American RadioWorks | Hearing is Seeing
science-smart

The Science of Smart

Researchers have long been searching for better ways to learn. In recent decades, experts working in cognitive science, psychology, and neuroscience have opened new windows into how the brain works, and how we can learn to learn better. In this program, we look at some of the big ideas coming out of brain science. We meet the researchers who are unlocking the secrets of how the brain acquires and holds on to knowledge. And we introduce listeners to the teachers and students who are trying to apply that knowledge in the real world.

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American RadioWorks | Hearing is Seeing
science-smart

The Science of Smart

Researchers have long been searching for better ways to learn. In recent decades, experts working in cognitive science, psychology, and neuroscience have opened new windows into how the brain works, and how we can learn to learn better. In this program, we look at some of the big ideas coming out of brain science. We meet the researchers who are unlocking the secrets of how the brain acquires and holds on to knowledge. And we introduce listeners to the teachers and students who are trying to apply that knowledge in the real world.

Recent Posts

  • 08.19.14

    Paul Tough on how children succeed

    Paul Tough talks about his new book, How Children Succeed. He says it's character that matters when it comes to learning. Children need curiosity, optimism and self-control.
  • 08.12.14

    Tracking and vocational ed

    Jeannie Oakes, who has studied tracking for decades, says vocational ed and "tracking" are connected, and that sorting students by race and class is still a problem.
  • 08.04.14

    Reinventing college for a new kind of student

    Long-predicted demographic changes mean a new kind of student is figuring out where to go to college, and how to pay for it.
  • 07.29.14

    Is school funding fair?

    A new report looks at why some schools have a lot of money to spend per pupil, while others don't, and what to do about it.

Back to The Data

Trips by*

Gerald Couri


Total cost of 9 trips: $8,440.79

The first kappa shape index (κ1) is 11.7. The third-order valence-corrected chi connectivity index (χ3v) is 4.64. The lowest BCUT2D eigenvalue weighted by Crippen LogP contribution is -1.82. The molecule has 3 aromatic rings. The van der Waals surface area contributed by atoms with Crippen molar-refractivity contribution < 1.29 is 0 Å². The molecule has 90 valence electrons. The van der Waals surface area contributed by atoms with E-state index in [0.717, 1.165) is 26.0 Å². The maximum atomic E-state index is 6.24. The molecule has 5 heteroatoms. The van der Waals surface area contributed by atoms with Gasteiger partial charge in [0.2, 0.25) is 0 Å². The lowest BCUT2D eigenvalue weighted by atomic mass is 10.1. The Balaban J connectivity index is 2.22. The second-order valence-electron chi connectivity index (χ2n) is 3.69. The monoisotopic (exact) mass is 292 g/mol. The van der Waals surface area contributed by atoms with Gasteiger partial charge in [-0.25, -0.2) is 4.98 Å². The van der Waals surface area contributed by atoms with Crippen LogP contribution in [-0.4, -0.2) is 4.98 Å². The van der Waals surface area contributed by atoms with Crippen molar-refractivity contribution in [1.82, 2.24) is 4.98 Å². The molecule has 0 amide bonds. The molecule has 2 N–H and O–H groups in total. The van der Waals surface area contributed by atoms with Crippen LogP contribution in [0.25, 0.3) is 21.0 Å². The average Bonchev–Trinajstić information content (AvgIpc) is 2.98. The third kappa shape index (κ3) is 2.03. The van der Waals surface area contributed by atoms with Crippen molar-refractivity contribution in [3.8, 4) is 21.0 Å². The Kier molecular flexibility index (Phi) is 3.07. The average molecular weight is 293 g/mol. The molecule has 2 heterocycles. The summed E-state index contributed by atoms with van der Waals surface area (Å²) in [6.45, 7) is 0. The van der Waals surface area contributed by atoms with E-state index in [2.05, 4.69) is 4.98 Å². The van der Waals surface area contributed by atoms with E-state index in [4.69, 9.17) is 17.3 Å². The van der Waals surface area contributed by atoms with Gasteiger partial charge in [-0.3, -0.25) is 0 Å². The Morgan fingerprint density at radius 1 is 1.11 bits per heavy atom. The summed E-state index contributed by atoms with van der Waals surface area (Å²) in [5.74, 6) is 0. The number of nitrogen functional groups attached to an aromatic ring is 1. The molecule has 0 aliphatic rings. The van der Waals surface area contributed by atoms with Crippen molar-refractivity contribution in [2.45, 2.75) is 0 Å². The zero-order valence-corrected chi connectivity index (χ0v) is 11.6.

Trips traveled under the office of Joe Barton

Destination:
Sponsor: Information Technology Industry Council
Purpose:
Date: Jun 29, 2004 (3 days)
Expense: $2,028.00
source

Destination: HOT SPRINGS, VA
Sponsor: Electronic Industries Alliance
Purpose: PARTICIPATION ON PANEL AND OTHER DISCUSSIONS REGARDING ELECTRONIC WASTE RECYCLING PROPOSALS
Date: Aug 8, 2005 (1 day)
Expense: $358.62
source


Trips traveled under the office of Paul Gillmor

Destination: MIAMI, FL
Sponsor: Integrated Waste Services Association
Purpose: EXAMINE THE ROLE OF WASTE TO ENERGY POWER PLANTS IN PROVIDING ENERGY AND REMOVING WASTE STREAMS
Date: Feb 22, 2000 (2 days)
Expense: $1,560.00
source

Destination: TRUMBULL, CT & NEW YORK, NY
Sponsor: National Association of Securities Dealers
Purpose: FACT-FINDING ON MARKETS
Date: Nov 13, 2000 (1 day)
Expense: $935.20
source


Trips traveled under the office of W.J. Tauzin

Destination: CHICAGO, IL
Sponsor: FOOD MARKETING INSTITUTE/GROCERY MANUFACTURERS OF AMERICA
Purpose: FACT-FINDING
Date: May 4, 2001 (3 days)
Expense: $780.08
source

Destination: ENCLOSED
Sponsor: Electric Power Supply Association
Purpose: INFORMATIONAL/DISCUSSION
Date: May 31, 2001 (2 days)
Expense: $793.95
source

Destination: MBS MICHIGAN
Sponsor: Dow Chemical Co
Purpose: FACT-FINDING AND DISCUSSION ON CHEMICAL TESTING, SAFETY, AND RELATED ENVIRONMENTAL ISSUES
Date: Aug 7, 2001 (1 day)
Expense: $767.00
source

Destination: PHOENIX, AZ
Sponsor: American Petroleum Institute
Purpose: SPEECH ON CONGRESSIONAL EFFORT AS IT RELATES TO LEAKING UNDERGROUND STORAGE TANKS
Date: Oct 22, 2001 (1 day)
Expense: $890.94
source

Destination: THE WILLIAMSBURG LODGE, COLONIAL WILLIAMSBURG, VIRGINIA
Sponsor: Mercatus Center at George Mason University
Purpose: PROFESSIONAL DEVELOPMENT
Date: Jan 24, 2002 (2 days)
Expense: $327.00
source



* - Trips by all travelers named Gerald Couri.


American RadioWorks | Hearing is Seeing
science-smart

The Science of Smart

Researchers have long been searching for better ways to learn. In recent decades, experts working in cognitive science, psychology, and neuroscience have opened new windows into how the brain works, and how we can learn to learn better. In this program, we look at some of the big ideas coming out of brain science. We meet the researchers who are unlocking the secrets of how the brain acquires and holds on to knowledge. And we introduce listeners to the teachers and students who are trying to apply that knowledge in the real world.

Recent Posts

  • 08.19.14

    Paul Tough on how children succeed

    Paul Tough talks about his new book, How Children Succeed. He says it's character that matters when it comes to learning. Children need curiosity, optimism and self-control.
  • 08.12.14

    Tracking and vocational ed

    Jeannie Oakes, who has studied tracking for decades, says vocational ed and "tracking" are connected, and that sorting students by race and class is still a problem.
  • 08.04.14

    Reinventing college for a new kind of student

    Long-predicted demographic changes mean a new kind of student is figuring out where to go to college, and how to pay for it.
  • 07.29.14

    Is school funding fair?

    A new report looks at why some schools have a lot of money to spend per pupil, while others don't, and what to do about it.